Strategizing International Tax Best Practices – by Keith Brockman

The Tax Foundation is a nonpartisan research organization that monitors U.S. fiscal policy.  “The Tax Foundation’s Center for Federal Tax Policy produces and promotes timely and high-quality data, research, and analysis on federal tax issues that influences the debate toward economically principled policies.”  There are interesting articles and publications available at their website.

In a report dated 21 May, 2013 entitled “Are Multinational Companies Dodging Their Taxes?” the Foundation found that U.S. multinational corporations paid more than $100 billion – an average effective rate of 25 percent – in foreign income taxes in 2009.  This information is especially relevant as the issue of international tax payments was addressed on Capitol Hill when Apple executives testified before a Senate subcommittee.

A paragraph at the bottom of the article focuses on the complexity of international taxation for U.S. multinational corporations that is often overlooked in today’s tax environment, stating that “People who criticize U.S. companies for ‘avoiding’ taxes on their foreign earnings need to be more careful with their language and acknowledge that our worldwide tax system requires U.S. firms to pay taxes twice on their foreign profits, before they can reinvest those profits back home.”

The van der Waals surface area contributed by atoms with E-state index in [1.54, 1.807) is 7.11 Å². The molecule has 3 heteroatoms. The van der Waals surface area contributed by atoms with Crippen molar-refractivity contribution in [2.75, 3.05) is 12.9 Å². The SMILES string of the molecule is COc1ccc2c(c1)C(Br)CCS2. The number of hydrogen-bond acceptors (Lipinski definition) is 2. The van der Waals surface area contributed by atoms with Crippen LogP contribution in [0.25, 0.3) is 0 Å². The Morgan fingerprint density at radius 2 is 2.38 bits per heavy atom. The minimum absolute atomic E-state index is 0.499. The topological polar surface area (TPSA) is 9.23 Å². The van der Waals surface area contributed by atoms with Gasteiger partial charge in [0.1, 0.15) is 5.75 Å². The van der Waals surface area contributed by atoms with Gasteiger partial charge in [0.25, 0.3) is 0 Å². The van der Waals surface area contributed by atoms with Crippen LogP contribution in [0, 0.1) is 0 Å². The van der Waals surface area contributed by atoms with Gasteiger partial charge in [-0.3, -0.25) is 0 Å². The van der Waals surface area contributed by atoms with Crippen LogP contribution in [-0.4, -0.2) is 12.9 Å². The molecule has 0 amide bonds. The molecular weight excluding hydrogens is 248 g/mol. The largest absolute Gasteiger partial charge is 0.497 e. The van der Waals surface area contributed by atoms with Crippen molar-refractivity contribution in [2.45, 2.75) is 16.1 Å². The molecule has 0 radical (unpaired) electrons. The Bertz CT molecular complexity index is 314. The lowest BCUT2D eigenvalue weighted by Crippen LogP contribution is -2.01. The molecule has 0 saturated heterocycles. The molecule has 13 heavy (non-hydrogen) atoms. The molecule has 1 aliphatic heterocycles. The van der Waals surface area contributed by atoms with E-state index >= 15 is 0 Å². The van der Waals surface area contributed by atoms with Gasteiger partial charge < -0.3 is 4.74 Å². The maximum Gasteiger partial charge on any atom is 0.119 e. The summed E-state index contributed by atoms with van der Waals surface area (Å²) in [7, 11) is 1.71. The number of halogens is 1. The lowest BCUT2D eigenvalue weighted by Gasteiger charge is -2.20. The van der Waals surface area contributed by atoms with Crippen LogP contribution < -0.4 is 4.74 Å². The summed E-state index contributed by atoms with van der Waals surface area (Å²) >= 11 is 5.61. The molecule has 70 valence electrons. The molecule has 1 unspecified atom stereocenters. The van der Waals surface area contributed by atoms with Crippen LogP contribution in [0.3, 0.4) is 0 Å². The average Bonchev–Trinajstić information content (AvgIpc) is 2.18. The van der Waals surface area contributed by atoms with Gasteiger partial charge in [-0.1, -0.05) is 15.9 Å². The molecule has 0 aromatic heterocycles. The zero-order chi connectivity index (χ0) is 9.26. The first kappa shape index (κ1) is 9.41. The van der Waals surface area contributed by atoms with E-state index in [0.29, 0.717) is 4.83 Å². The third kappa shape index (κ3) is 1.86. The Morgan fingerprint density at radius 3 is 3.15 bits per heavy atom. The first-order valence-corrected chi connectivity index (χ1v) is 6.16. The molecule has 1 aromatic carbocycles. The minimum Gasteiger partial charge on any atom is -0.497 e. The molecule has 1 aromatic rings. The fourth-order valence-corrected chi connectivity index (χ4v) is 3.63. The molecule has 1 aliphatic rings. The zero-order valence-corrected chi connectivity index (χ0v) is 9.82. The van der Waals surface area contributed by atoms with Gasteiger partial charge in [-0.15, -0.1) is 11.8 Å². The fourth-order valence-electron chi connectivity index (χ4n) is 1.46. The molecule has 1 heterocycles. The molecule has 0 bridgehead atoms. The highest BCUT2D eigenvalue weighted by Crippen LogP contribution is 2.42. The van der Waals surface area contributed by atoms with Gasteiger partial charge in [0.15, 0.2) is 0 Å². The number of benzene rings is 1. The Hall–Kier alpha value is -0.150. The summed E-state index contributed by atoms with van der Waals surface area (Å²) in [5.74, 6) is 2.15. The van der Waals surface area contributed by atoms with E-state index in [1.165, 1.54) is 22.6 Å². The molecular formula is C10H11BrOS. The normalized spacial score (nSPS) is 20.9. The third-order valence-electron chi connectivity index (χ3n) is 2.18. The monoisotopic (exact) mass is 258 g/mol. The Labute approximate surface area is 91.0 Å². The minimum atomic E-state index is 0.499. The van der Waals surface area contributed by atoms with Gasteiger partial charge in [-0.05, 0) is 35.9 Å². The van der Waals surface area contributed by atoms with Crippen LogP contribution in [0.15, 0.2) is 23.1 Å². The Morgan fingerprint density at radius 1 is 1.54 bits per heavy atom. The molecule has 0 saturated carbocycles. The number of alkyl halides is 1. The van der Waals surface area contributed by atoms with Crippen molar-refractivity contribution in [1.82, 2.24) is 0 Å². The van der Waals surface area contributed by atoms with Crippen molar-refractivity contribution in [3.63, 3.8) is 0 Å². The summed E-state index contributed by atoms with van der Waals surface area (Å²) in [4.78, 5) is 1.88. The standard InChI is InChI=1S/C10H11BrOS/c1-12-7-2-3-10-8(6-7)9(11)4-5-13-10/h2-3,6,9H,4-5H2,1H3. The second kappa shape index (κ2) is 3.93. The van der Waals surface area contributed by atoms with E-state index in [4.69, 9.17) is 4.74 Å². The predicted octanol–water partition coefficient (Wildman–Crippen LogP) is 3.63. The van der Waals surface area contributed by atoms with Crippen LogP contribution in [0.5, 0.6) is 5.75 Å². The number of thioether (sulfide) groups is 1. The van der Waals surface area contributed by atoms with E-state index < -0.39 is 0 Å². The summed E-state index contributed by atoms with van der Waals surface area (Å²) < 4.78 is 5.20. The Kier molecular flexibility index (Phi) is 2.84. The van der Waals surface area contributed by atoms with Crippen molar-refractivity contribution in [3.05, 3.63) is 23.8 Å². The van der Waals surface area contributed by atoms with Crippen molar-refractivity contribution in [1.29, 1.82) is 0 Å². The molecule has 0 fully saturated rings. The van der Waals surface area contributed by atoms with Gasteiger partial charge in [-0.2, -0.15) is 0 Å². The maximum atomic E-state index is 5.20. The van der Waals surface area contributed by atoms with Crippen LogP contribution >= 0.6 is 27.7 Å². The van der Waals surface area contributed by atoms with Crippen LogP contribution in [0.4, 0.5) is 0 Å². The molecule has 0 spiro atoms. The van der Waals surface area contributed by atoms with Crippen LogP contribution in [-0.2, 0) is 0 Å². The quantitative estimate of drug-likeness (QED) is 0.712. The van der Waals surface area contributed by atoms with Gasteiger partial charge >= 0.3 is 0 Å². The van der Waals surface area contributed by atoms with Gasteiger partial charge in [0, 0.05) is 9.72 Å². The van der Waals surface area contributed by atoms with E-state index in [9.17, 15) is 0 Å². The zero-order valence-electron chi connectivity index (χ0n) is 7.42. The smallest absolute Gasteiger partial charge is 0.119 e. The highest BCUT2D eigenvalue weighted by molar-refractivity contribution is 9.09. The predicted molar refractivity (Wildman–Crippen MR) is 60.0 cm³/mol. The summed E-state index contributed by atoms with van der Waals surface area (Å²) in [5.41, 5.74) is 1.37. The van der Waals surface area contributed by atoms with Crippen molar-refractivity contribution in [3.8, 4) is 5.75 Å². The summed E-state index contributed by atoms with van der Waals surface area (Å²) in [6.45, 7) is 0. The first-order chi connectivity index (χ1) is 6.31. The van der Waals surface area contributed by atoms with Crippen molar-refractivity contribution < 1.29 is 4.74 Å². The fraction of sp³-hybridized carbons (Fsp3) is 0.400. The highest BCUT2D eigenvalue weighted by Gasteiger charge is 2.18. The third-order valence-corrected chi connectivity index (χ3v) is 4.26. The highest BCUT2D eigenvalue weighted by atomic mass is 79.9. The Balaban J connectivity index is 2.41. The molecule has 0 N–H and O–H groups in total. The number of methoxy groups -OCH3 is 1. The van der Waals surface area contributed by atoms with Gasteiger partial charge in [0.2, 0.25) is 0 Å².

Another Tax Foundation publication entitled “U.S. Multinationals Paid More Than $100 Billion in Foreign Income Taxes” is also interesting, as it includes a table that lists 2009 country data in order of Taxable income, Foreign taxes paid/accrued/deemed paid, and Average Effective Tax Rate.  For example, the average effective tax rate is 62.7% for Nigeria, approx. 45% for Indonesia and Italy, while the effective tax rates for Norway and South Korea exceed 60%.

This resource is useful for U.S. multinational corporations, and other multinationals, as an information resource in today’s complex tax environment.

The statement that people need to be more careful with their language can also be correlated to the observation that terms used interchangeably by tax authorities and governments include: tax planning, aggressive tax planning, tax avoidance, evasion and fraud.  The absence of publicly stating important differences of such terms may lead to misleading statements and inappropriate conclusions.

I would encourage everyone to be familiar with this valuable resource.

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